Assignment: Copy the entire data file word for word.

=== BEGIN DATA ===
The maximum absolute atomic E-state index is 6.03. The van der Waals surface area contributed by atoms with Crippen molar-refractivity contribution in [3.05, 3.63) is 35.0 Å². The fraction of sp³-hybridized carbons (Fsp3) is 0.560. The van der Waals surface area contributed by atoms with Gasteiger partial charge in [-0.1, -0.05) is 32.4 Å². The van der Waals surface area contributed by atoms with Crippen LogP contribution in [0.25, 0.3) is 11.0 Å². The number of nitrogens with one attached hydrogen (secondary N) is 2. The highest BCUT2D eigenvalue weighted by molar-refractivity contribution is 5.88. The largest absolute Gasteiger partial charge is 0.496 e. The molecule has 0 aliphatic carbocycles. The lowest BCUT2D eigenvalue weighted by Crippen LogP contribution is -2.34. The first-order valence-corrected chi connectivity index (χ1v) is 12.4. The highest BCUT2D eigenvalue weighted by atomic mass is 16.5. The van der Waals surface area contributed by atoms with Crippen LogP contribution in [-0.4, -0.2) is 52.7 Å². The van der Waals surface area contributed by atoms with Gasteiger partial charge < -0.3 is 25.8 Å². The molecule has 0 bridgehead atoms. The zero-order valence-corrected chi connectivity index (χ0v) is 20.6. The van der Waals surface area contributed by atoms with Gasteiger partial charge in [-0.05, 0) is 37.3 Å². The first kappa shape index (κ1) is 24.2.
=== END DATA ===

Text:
The maximum absolute atomic E-state index is 6.03. The van der Waals surface area contributed by atoms with Crippen molar-refractivity contribution in [3.05, 3.63) is 35.0 Å². The fraction of sp³-hybridized carbons (Fsp3) is 0.560. The van der Waals surface area contributed by atoms with Gasteiger partial charge in [-0.1, -0.05) is 32.4 Å². The van der Waals surface area contributed by atoms with Crippen LogP contribution in [0.25, 0.3) is 11.0 Å². The number of nitrogens with one attached hydrogen (secondary N) is 2. The highest BCUT2D eigenvalue weighted by molar-refractivity contribution is 5.88. The largest absolute Gasteiger partial charge is 0.496 e. The molecule has 0 aliphatic carbocycles. The lowest BCUT2D eigenvalue weighted by Crippen LogP contribution is -2.34. The first-order valence-corrected chi connectivity index (χ1v) is 12.4. The highest BCUT2D eigenvalue weighted by atomic mass is 16.5. The van der Waals surface area contributed by atoms with Crippen LogP contribution in [-0.4, -0.2) is 52.7 Å². The van der Waals surface area contributed by atoms with Gasteiger partial charge < -0.3 is 25.8 Å². The molecule has 0 bridgehead atoms. The zero-order valence-corrected chi connectivity index (χ0v) is 20.6. The van der Waals surface area contributed by atoms with Gasteiger partial charge in [-0.05, 0) is 37.3 Å². The first kappa shape index (κ1) is 24.2.